"Jul, the Scandinavian Christmas holiday, is celebrated throughout December and traditionally until St. Knut’s Day on January 13." Did you try Gravlax (salmon which has been cured in sugar, salt, and dill)?

    From the songs listed, I think you want from Sweden: Jul, jul, strålande jul (Christmas, Christmas, glorious Christmas) is by Gustaf Nordqvist

    YouTube Video: Malmö Akademiska Kör - Jul Jul Strålande Jul.

    Wikipedia:Jul Jul Strålande Jul From there: "An English interpretation with the title "Wonderful Peace" is made by Norman Luboff" that I searched also on YouTube.

    "PEACE, PEACE, WONDERFUL PEACE" Comment says: "The exact translation is "Christmas, christmas, bright shiny Christmas."

    For Q3: [fa la la la "running in and out delights thee"]

    YouTube Video: Come Away Sweet Love - Thomas Greaves Lyrics in the video description

    Then [Come Away Sweet Love - Thomas Greaves] there is a Wikipedia article about composer Thomas that mention the answer to the Extra Credit

    "He published in London in 1604...It contained four madrigals... Visited Wikipedia article in Italian and there is a link to "Madrigale" that has too an English version not linked in the article of the composer.

    Madrigal is a secular vocal music composition of the Renaissance and early Baroque eras

    [Songs of Sundrie Kindes] Not new information from this.

    Great Challenge, fantastic new and interesting knowledge and traditions (Scandinavian Christmas's traditions now in our side of the world was also awesome) and also beautiful songs!

  5. 1 - Jul, Jul, Strålande Jul -

    process - searched 'yule yule yule scandinavian', discovered that the word is 'jol' or 'jul' depending on language and when I didn't find hits for 'jol' I searched 'scandinavian christmas acapella jul' and this song popped up.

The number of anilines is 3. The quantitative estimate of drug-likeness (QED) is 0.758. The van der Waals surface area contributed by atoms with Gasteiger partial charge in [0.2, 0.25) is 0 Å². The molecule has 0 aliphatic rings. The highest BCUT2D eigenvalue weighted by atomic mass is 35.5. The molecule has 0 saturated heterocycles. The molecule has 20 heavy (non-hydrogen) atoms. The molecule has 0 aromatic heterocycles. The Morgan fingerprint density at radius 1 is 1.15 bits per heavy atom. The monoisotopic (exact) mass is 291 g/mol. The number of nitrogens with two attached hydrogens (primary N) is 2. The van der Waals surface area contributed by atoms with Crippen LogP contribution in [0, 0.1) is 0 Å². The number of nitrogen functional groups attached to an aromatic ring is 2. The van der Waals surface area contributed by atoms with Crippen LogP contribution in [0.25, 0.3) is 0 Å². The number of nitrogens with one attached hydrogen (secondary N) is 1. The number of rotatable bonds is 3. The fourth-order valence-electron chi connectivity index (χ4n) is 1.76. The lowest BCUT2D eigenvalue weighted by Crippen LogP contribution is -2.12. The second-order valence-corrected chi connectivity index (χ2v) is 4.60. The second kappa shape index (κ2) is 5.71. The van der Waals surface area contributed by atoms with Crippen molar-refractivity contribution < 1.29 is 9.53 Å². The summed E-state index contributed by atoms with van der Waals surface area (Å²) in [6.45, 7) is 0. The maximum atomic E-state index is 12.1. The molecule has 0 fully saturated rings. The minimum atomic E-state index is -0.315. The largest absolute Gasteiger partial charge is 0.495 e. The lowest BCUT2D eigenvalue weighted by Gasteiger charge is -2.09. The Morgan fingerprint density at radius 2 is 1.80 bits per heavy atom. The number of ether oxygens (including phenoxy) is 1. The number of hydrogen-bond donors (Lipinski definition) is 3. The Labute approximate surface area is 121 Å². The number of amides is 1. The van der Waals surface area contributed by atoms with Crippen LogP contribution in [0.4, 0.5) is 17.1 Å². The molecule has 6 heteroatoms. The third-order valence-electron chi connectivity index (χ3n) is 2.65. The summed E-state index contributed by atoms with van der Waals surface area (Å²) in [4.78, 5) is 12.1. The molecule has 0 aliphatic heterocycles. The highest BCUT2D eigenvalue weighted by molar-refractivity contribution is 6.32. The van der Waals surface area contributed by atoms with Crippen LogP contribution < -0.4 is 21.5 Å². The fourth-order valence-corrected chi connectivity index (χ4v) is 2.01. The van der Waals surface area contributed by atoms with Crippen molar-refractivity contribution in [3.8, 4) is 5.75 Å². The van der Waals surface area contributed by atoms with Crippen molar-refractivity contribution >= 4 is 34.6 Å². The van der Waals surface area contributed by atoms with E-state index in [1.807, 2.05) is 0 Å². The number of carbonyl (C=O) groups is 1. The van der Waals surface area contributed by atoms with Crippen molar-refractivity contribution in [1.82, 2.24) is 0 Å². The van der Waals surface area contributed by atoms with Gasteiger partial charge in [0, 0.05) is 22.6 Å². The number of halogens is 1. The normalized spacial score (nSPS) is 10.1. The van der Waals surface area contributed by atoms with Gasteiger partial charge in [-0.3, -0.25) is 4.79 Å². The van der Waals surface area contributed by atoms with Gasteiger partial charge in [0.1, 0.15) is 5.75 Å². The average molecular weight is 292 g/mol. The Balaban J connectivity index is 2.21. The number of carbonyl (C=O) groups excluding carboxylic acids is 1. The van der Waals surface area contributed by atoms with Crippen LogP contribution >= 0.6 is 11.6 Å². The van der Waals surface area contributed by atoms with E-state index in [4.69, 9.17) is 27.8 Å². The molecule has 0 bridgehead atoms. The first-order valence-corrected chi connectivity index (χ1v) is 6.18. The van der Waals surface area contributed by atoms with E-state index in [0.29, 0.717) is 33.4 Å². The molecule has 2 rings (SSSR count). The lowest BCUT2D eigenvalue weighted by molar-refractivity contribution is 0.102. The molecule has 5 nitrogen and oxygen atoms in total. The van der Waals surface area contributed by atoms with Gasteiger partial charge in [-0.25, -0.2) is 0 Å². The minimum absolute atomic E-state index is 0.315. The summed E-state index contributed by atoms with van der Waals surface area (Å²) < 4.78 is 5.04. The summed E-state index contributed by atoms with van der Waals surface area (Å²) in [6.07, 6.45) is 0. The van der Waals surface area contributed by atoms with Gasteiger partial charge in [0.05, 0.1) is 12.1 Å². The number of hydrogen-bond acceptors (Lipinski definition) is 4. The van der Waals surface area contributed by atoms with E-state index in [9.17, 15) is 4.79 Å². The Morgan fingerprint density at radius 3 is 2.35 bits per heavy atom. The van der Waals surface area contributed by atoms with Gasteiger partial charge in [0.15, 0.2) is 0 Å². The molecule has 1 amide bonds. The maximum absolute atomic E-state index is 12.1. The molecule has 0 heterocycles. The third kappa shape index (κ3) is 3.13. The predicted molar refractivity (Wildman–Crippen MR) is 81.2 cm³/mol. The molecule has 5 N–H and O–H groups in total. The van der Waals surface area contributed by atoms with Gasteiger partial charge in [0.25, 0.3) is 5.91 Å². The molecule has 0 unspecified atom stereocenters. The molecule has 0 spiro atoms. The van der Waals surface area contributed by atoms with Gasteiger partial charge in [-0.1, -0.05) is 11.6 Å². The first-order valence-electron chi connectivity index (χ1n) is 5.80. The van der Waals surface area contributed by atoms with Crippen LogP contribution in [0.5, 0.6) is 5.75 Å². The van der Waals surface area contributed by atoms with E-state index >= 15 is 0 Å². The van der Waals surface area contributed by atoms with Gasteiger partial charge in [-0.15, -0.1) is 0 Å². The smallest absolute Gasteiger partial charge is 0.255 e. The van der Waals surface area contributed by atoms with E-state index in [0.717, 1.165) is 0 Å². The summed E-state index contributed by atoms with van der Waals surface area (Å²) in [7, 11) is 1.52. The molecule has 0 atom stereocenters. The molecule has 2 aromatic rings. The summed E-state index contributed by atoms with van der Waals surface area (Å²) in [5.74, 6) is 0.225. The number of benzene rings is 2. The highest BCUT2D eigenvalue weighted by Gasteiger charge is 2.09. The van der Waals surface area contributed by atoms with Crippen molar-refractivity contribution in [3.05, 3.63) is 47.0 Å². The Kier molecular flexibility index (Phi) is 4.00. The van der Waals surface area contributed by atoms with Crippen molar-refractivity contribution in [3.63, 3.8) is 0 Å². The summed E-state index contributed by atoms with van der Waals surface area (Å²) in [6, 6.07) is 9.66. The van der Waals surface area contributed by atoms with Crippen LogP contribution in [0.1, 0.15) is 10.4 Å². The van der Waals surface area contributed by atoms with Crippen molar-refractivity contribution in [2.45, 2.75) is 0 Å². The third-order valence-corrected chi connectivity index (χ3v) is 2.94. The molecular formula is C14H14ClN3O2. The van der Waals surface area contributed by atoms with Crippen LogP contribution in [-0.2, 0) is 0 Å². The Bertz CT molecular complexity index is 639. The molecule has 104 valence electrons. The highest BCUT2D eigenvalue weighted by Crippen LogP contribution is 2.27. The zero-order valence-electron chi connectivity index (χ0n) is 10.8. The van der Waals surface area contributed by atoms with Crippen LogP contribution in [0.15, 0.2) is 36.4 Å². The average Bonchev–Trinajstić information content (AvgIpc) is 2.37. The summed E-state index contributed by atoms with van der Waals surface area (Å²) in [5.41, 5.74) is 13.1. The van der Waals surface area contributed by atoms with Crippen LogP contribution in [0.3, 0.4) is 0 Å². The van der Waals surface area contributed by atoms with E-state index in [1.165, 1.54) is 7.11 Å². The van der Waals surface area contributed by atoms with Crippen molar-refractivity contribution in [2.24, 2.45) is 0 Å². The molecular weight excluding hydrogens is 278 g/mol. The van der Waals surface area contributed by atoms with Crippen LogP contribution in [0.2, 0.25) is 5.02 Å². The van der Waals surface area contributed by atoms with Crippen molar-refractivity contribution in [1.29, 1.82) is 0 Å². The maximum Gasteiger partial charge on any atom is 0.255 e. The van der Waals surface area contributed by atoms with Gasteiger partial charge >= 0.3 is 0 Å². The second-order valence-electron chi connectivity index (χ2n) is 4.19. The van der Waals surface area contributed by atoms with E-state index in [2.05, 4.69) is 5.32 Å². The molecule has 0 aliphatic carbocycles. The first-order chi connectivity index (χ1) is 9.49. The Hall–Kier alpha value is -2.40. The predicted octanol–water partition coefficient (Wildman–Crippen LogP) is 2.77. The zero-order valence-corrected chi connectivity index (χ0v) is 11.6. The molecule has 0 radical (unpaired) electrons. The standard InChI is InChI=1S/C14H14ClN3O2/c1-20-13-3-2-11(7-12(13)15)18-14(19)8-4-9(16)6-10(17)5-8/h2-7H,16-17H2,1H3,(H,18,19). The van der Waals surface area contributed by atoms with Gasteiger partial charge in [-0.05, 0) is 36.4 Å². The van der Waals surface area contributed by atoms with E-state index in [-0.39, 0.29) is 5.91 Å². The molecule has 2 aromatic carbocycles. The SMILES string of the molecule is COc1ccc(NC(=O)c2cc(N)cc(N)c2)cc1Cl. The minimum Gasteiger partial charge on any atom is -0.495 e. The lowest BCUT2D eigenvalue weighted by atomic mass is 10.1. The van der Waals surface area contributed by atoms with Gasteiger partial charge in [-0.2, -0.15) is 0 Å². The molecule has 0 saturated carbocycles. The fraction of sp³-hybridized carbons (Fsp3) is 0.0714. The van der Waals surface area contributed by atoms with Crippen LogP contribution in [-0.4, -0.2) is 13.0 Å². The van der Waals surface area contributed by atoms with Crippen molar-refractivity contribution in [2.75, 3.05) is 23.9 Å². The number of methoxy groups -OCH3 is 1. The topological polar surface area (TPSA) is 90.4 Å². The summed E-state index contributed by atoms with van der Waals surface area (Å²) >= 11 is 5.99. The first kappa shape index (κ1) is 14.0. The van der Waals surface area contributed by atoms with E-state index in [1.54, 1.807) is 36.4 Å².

2 The lyric is 'eins, zwei, g'suffa' or 'one, two, drink up' -

    process - faffed around on translate for a bit but then honestly just searched 'eins zwei drinking song' and plenty of results came up

    3. Thomas Greaves, Come Away, Sweet Love - published in 'Songs of sundrie kinds' in 1604. Sheet music:

    process - took me a moment and a search ('fa la la old song') to remember the type of song that does that sort of thing - madrigals. Then it was just a search 'madrigal running in and out' and paying attention to the search results - about halfway down the first page I got a result that lead to a page where I could ctrl+f to find the phrase again, go through to the sheet music to check, and here we go.

  6. a bit off/on topic…
    found these songs, but didn't recognize the languages… images were a tad foreign too…
    tried to search, but there was some sort of geezer-blocker filter being applied?? G’suffa on… no goat on scene
    (adult lyrics)
    schlechter Typ
    die antwoord

  7. 1. I got help here from a Danish speaker (my wife) who got it right away. Even though it is Swedish

    Jul, Jul, Strålande Jul

    YT has it at This song is probably the most Christmasy song in all of Sweden

    “Oans, zwoa, drei, G'suffa!” meaning “one, two, three, drink!”. You must sing this song, and drink after each song.

    Ein Prosit, Ein Prosit, der Gemütlichkeit
    Ein Prosit, Ein Prosit, der Gemütlichkeit
    Eins, zwei, drei g'suffa!

    Zicke, zacke, zicke, zacke, hoi, hoi, hoi,
    Zicke, zacke, zicke, zacke, hoi, hoi, hoi,

    3. [lyric "delights thee" right off it finds,_sweet_love_(Thomas_Greaves)
    LAst line's the winner!
    Come Away Sweet Love

    Come away, sweet love, and play thee,
    lest grief and care betray thee,
    Fa la la.

    Leave off this sad lamenting
    and take thy heart's contenting.
    The nymphs to sport invite thee,
    and running in and out delights thee.
    Fa la la

    Published 1604 in the songbook: Songes of sundrie kinds; first, aires to be sung to the lute and base violl; next, songes of sadnesse for the viols and voyce; lastly madrigalles for five voyces.

    Good change of pace in this CHallenge.. j

  8. 3: Tomas Greaves and Thomas Campion were English contemporaries, give or take. Mr Campion is my Champion for Jolly phrasing in the same spirit as Mr Greaves.

    Mr Greaves:
    The nymphs to sport invite thee,
    and running in and out delights thee.

    Mr Campion:
    I care not for these Ladies / That must be wooed snd Prayed: / Give me kind Amaryllis, / The wanton country maid.

    This is the reason I grow out Amaryllis bulbs for fab huge flowers all December and January til March on my dining table. We call them all Mary Ellis !

    Cheers all. Do enjoy the 16.5 minutes of action in the Supper Bowl; Yes, somebody studied this.

    jon tU

  9. I got the same answers as everyone else, and found each of them using Google's wildcard operator, which confirms my suspicion that it exists mostly so people can find half-remembered songs and quotes. ;-)